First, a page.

Earlier this month, President Obama cried on TV while insisting, "But I really want a pony!"
Well, all right. He would have been better off wishing for a pony. He was actually hoping Americans would change their gun-loving ways—a much less attainable goal.
What does that mean? Nobody seems to know—not even the White House, whose "fact sheet" concedes that "there is no specific threshold number of firearms purchased or sold that triggers the licensure requirement." It's all a bit loosey-goosey for the simple reason that, in the United States, the president doesn't get to change laws all by himself.
That fuzziness makes credible Attorney General Loretta Lynch's insistence that the president's executive action is perfectly constitutional. Jonathan Adler of the Case Western University School of Law sort of agrees. Obama's action "has no legal effect" he points out, since if it were "really an expansion of existing regulatory requirements, it would be legally invalid."
Presidents can stand in front of cameras, shed tears, and ask for ponies all they want. We can give them one or not, as we please, and no constitutional concerns apply.
Even The New York Times—which has editorialized for stricter gun laws on its front page—conceded in its coverage that the president's action would have "limited effect." It quoted hobbyists who occasionally sell guns saying they might be quieter about their activities, but showing little interest in otherwise changing their behavior, such as by getting licenses and running sales through government databases.
"If you are engaged in the business of selling firearms, and you know that, and you're knowingly not pursuing a license, this is not going to make you go out and get a license," Mike Sullivan, the former director of the Bureau of Alcohol, Tobacco, Firearms and Explosives, told the newspaper.
Frankly, Sullivan's comments would apply even if President Obama had convinced Congress to add legislative heft to his policy desires. How, really, is the government going to make individuals who buy and sell firearms out of public view submit to scrutiny that they resist for either pragmatic or principled reasons?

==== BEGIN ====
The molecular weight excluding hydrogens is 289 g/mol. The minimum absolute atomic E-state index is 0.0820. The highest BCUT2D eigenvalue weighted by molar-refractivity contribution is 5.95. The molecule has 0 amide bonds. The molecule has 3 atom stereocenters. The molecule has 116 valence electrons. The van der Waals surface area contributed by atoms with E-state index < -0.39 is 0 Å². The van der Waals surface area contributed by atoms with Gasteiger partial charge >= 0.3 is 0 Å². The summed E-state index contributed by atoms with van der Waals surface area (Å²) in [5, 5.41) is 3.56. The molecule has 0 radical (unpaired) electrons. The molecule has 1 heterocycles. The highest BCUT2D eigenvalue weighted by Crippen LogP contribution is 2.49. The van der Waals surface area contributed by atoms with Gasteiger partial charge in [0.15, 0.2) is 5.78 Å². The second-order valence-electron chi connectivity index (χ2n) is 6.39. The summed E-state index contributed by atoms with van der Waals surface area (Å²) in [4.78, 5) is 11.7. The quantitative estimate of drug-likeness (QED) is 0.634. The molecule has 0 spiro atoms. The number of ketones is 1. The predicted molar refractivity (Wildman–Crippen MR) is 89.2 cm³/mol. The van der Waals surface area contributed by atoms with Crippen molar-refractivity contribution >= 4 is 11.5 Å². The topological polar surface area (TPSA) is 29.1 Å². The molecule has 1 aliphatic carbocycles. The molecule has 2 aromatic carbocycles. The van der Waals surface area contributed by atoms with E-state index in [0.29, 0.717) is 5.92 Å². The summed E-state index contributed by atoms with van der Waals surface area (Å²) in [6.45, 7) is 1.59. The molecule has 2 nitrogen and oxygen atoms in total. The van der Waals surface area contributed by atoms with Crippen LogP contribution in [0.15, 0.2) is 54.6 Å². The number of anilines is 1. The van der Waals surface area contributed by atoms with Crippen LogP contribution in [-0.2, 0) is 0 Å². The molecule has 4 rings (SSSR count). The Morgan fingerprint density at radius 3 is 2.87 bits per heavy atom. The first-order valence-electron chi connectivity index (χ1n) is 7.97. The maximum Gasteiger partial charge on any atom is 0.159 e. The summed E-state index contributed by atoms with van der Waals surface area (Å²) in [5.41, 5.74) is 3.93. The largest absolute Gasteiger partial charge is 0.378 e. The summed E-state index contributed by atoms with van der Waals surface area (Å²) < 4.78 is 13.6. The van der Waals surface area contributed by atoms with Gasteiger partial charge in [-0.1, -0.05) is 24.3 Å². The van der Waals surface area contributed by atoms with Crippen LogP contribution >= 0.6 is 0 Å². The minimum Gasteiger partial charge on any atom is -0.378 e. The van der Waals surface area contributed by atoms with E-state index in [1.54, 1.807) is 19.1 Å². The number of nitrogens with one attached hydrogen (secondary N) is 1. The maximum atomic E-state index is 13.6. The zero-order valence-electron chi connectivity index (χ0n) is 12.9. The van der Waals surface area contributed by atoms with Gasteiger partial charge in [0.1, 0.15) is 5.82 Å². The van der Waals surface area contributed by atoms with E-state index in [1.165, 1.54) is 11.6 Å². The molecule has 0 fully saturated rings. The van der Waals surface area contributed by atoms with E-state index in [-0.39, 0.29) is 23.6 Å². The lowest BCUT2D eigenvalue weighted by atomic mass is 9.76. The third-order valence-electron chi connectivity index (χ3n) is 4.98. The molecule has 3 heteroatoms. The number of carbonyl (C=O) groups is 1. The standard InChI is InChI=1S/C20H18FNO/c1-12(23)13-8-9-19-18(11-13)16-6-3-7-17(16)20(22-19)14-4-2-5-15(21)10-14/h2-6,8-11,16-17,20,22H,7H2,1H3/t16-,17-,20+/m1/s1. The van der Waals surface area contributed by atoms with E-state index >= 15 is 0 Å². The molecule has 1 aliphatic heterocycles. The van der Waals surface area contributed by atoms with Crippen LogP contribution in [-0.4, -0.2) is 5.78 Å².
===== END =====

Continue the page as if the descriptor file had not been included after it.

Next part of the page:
It's "very easy to get around" such restrictions on inherently private transactions, Prof. James Jacobs, Director of the Center for Research in Crime and Justice at New York University School of Law, told me last summer, even though he believes universal background checks are "probably a good idea."
Residents of New York and Connecticut collectively turned up their noses at registration requirements. Gun control measures have never drawn much in the way of compliance anywhere, no matter the threatened penalties. There is no reason to think that this time will be the exception.
So the president probably won't get that pony.
That pony morphed into something resembling a unicorn later in the president's speech. "If we can set it up so you can't unlock your phone unless you've got the right fingerprint, why can't we do the same thing for our guns?" he asked.
Because when gun owners "consider the frequency with which their $700 smart phone's fingerprint scanner fails when presented with a clean, dry, perfectly-positioned thumb, they rightly conclude that putting any type of electronic lock on their Glock will likely make them less secure, not more," Ars Technica's Jon Stokes responded in a piece published in the Los Angeles Times.
Stokes went on to detail the reliability-threatening battering electronics take in firearms, the ease with which they could be "defeated by anyone with a little time and access to YouTube," and the potential technology offers bad actors for targeting good guys' guns for hacking or theft.
"[E]lectronic locks that are likely to backfire on gun users, and that are vulnerable to exploitation by criminals, will be rejected by the market and, ultimately, by Congress," he warns.
Tellingly, while it's an early implementation of "smart gun" technology, the most widely touted existing effort—the Armatix iP1—raises reviewers' concerns with its "possibility for remote, external neutralization," multiple misfires, and delicate circuitry.
Tinkerers will certainly improve on the Armatix iP1's performance, but they're unlikely to convince Americans with access to roughly 300 million existing firearms designed to suit their taste that they should trade in the guns they already have for Frankenstein composites crafted to satisfy political requirements. A dog isn't a pony and gluing a horn to its forehead won't turn it into a unicorn.
Ultimately, President Obama's public tears are understandable—and not just in the context of the crimes he condemns. After all, cruelty has always been with us, and most people can understand the wish that the world were a nicer place filled with kinder inhabitants. It's inconceivable that an American could reach the White House and assume its powers of life and death without coming to terms with that reality.
No, the president's televised tears are understandable as tears of frustration. For all of his power, there are limits to his, and the government's, ability to make the country other than it is, and to force citizens to bend to official will.
But, if it makes him feel better, he can still have a real pony so long as he pays for it himself and agrees to clean up any messes.